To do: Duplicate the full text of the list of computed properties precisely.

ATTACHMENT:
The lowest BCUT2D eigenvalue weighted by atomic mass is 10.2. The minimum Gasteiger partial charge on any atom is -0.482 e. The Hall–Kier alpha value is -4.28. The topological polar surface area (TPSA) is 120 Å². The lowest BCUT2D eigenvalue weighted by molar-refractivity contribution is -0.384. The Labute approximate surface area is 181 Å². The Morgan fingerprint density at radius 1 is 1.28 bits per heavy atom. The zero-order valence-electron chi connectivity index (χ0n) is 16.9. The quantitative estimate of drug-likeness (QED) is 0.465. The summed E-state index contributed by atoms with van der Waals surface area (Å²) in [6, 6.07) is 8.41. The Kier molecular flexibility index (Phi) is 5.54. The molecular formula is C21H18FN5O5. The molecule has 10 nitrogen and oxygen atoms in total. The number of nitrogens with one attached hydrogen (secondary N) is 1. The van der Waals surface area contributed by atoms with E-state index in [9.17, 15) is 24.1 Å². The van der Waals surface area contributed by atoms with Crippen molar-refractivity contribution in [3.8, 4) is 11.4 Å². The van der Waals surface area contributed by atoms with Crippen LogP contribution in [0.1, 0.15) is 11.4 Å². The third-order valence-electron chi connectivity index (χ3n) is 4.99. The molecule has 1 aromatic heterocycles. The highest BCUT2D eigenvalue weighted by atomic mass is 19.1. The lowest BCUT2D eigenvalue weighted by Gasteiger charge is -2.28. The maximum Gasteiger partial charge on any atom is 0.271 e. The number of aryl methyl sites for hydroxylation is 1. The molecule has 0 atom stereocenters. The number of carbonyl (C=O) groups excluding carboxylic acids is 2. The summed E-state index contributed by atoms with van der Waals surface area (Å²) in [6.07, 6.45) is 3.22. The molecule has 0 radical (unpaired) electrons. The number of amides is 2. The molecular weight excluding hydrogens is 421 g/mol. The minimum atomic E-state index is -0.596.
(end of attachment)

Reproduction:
The lowest BCUT2D eigenvalue weighted by atomic mass is 10.2. The minimum Gasteiger partial charge on any atom is -0.482 e. The Hall–Kier alpha value is -4.28. The topological polar surface area (TPSA) is 120 Å². The lowest BCUT2D eigenvalue weighted by molar-refractivity contribution is -0.384. The Labute approximate surface area is 181 Å². The Morgan fingerprint density at radius 1 is 1.28 bits per heavy atom. The zero-order valence-electron chi connectivity index (χ0n) is 16.9. The quantitative estimate of drug-likeness (QED) is 0.465. The summed E-state index contributed by atoms with van der Waals surface area (Å²) in [6, 6.07) is 8.41. The Kier molecular flexibility index (Phi) is 5.54. The molecular formula is C21H18FN5O5. The molecule has 10 nitrogen and oxygen atoms in total. The number of nitrogens with one attached hydrogen (secondary N) is 1. The van der Waals surface area contributed by atoms with E-state index in [9.17, 15) is 24.1 Å². The van der Waals surface area contributed by atoms with Crippen molar-refractivity contribution in [3.8, 4) is 11.4 Å². The van der Waals surface area contributed by atoms with Crippen LogP contribution in [0.1, 0.15) is 11.4 Å². The third-order valence-electron chi connectivity index (χ3n) is 4.99. The molecule has 1 aromatic heterocycles. The highest BCUT2D eigenvalue weighted by atomic mass is 19.1. The lowest BCUT2D eigenvalue weighted by Gasteiger charge is -2.28. The maximum Gasteiger partial charge on any atom is 0.271 e. The number of aryl methyl sites for hydroxylation is 1. The molecule has 0 atom stereocenters. The number of carbonyl (C=O) groups excluding carboxylic acids is 2. The summed E-state index contributed by atoms with van der Waals surface area (Å²) in [6.07, 6.45) is 3.22. The molecule has 0 radical (unpaired) electrons. The number of amides is 2. The molecular weight excluding hydrogens is 421 g/mol. The minimum atomic E-state index is -0.596.